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Coping and Beyond: Practical Suggestions for Correctional Educators

NCJ Number
Journal of Correctional Education Volume: 53 Issue: 3 Dated: September 2002 Pages: 89-95
Thom Gehring Ph.D.; Teri Hollingsworth M.A.
Date Published
September 2002
7 pages
This article reviews literature on the topics of social change, correctional education, and professional burnout and uses them as a basis for answering the common questions asked by correctional teachers, will our efforts be based on prison management or student learning needs; will prison management or prison reform be emphasized; and can we work at a maximum results-producing pace and sustain it over time?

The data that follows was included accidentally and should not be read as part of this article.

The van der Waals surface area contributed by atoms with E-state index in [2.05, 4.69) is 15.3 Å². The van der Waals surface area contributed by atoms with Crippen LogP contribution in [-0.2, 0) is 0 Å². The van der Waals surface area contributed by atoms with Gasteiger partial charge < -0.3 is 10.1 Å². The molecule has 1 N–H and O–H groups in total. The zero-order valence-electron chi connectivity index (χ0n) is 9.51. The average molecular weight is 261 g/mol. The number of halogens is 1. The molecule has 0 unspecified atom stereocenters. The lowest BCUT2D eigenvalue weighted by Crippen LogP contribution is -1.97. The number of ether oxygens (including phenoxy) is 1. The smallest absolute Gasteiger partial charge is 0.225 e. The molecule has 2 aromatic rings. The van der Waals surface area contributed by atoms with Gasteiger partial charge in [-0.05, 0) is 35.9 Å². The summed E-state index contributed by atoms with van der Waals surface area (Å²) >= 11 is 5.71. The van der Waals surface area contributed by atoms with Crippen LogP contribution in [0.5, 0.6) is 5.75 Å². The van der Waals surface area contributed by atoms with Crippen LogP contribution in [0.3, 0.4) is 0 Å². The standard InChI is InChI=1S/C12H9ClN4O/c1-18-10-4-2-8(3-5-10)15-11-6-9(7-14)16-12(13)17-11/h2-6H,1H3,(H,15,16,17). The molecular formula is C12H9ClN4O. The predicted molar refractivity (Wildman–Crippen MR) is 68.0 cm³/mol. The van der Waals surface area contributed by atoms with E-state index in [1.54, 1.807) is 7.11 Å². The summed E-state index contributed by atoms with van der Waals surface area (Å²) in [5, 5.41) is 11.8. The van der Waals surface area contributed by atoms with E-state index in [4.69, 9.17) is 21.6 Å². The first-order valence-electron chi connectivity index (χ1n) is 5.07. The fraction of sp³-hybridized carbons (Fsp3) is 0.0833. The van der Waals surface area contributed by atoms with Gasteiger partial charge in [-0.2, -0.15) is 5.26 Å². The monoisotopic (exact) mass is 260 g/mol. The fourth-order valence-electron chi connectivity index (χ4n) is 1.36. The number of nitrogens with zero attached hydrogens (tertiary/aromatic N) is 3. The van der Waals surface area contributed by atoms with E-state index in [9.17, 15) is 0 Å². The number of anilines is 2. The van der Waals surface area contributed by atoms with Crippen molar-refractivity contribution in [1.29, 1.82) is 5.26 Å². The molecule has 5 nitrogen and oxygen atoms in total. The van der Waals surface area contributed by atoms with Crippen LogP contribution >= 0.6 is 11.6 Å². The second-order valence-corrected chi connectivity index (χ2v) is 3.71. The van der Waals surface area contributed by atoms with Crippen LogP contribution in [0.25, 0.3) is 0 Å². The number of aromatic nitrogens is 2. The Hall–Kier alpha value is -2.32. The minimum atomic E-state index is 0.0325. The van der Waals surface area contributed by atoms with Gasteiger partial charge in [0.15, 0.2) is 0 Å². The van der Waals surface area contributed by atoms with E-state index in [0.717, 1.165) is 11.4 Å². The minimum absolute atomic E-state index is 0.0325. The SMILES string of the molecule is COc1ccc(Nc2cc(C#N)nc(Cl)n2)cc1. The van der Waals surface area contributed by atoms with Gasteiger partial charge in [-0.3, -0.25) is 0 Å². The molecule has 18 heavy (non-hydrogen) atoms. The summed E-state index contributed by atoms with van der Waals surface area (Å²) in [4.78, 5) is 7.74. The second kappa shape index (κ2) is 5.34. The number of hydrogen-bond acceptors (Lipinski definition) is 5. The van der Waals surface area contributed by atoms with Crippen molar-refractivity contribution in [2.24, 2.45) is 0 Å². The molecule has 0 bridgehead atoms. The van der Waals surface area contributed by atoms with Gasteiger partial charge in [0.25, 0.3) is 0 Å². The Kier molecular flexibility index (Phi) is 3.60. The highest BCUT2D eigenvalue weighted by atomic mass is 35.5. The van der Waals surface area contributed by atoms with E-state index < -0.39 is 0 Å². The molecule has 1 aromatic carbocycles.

There are special problems encountered by correctional teachers including salaries that are not competitive with the teaching profession overall; students who are disadvantaged, downtrodden, and resistant to learning; surroundings are depressing and dehumanizing; prison staff who do not support the educational program; and funds that are not readily available for correctional education. Some suggestions are offered to aid in overcoming the negative factors encountered by prison educators such as, believing that illusive change in correctional institutions is inevitable, based on the historically proven theory of dialectic change within social context is an important attitude to maintain; preventing burnout by not trying to accomplish unrealistic goals; staying in touch with yourself and asking for help from a colleague to protect from burnout; supporting professional excellence and focusing on improved curricula, innovative classroom strategies to help students learn more effectively; enhancing abilities while minimizing the inhibitors' ability to restrain you; maintaining a global, profession-wide view of work as a correctional educator; and seeking support and approval from educator peers. In conclusion, it is re-emphasized that clarity of thought, an improved awareness, and a nurturing environment will accrue when professional excellence is pursued. References